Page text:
Manitoba Agriculture Crop Report – July 31, 2017

Northwest Region Crop Report Prepared by: Manitoba Agriculture
July 31, 2017 |

Northwest Region
The Northwest Region had high temperatures through the week and while crops are advancing, the effects of heat stress are showing up.

The hot weather brought thunderstorms over the weekend with precipitation amounts ranging from 5 to 20 mm across the Swan Valley, 17 mm around The Pas, and trace amounts through the Dauphin and Roblin areas. Some hail and high winds were reported southwest of Roblin and through Minitonas but damage has not yet been determined. Soil moisture conditions within the Northwest Region range from adequate at The Pas to dry through Roblin, Swan River and parts of the Dauphin area.

Crops are advancing quickly through the region, although the high temperatures along with higher night time temperatures are expected to negatively affect yield potential. Crop condition ranges from good where adequate soil moisture exists to fair in drier parts of the region. The majority of the spring wheat crop is heading and entering into the milk/dough stage. Some early seeded spring wheat fields are turning. Except for later seeded canola fields which are in full flower, most canola has finished flowering with approximately 40 to 80% podded. In dry areas of the region, aborted pods are showing up. Flax is in full flower and peas are in the podding stage. Soybeans and lentils are flowering and podding. Winter cereals are ripening but harvest has not yet begun. Bertha armyworm larvae levels are declining, but weekly trap count numbers in the Durban and Benito areas are at the uncertain risk level. Numbers remain low for diamondback moth larvae.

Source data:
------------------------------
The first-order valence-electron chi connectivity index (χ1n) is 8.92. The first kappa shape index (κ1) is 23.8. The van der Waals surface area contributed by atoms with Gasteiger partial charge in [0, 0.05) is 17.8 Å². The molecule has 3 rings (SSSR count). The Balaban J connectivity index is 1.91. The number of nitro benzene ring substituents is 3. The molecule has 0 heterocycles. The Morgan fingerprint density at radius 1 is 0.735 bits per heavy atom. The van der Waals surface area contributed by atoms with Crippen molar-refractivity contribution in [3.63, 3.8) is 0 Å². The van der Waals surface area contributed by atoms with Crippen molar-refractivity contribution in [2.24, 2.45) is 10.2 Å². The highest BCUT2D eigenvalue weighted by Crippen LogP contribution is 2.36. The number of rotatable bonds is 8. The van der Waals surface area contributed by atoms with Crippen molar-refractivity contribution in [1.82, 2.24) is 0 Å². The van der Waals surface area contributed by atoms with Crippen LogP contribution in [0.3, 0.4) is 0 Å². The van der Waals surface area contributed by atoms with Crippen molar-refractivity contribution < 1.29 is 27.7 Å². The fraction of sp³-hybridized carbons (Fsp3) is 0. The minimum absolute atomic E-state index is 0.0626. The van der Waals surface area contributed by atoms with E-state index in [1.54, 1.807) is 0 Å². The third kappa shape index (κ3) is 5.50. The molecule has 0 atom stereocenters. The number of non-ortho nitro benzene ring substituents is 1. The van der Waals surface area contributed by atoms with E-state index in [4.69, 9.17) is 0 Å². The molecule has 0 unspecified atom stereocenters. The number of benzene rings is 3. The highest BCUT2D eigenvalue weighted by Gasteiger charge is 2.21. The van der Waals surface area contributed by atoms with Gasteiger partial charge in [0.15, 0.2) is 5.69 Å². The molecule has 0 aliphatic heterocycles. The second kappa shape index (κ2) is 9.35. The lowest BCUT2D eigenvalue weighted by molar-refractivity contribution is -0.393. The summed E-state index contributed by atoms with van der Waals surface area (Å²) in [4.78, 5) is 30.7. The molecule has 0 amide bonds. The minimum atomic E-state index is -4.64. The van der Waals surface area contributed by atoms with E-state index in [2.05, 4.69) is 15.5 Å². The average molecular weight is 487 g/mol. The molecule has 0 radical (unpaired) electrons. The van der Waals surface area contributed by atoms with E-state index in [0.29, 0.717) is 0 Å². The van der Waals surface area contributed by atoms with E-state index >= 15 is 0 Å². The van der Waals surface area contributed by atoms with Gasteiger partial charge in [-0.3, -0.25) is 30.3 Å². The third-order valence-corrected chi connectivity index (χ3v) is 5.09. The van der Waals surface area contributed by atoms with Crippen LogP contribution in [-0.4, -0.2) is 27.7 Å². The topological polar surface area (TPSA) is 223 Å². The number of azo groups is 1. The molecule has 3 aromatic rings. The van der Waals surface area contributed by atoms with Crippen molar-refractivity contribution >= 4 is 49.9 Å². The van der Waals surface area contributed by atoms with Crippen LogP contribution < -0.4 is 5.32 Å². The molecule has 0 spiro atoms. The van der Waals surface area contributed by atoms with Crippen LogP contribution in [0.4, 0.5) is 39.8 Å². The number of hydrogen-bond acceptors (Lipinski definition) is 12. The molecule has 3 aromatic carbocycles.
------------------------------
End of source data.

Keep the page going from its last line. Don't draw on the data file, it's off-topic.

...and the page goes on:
Although most of the region would benefit from some rain, this past week’s ideal haying weather allowed producers to wrap up harvesting of first cut tame forages. Native hay harvest is ongoing with average to above average yields. ‎Grass seed residues such as perennial ryegrass are being baled for feed. Greenfeed harvest has begun with some fields cut in the Swan River area.

Second cut alfalfa harvest for beef operations has not begun but yields are expected to be below average due to lower moisture conditions. Corn silage crops are tasseling in the Roblin area with the rest of the region further behind in development. Moisture will be needed to fill the cobs.

Pastures are holding steady in most areas, but beginning to show signs of low moisture and high heat stress. There are reports of livestock watering dugouts getting low near the Assiniboine River Valley area.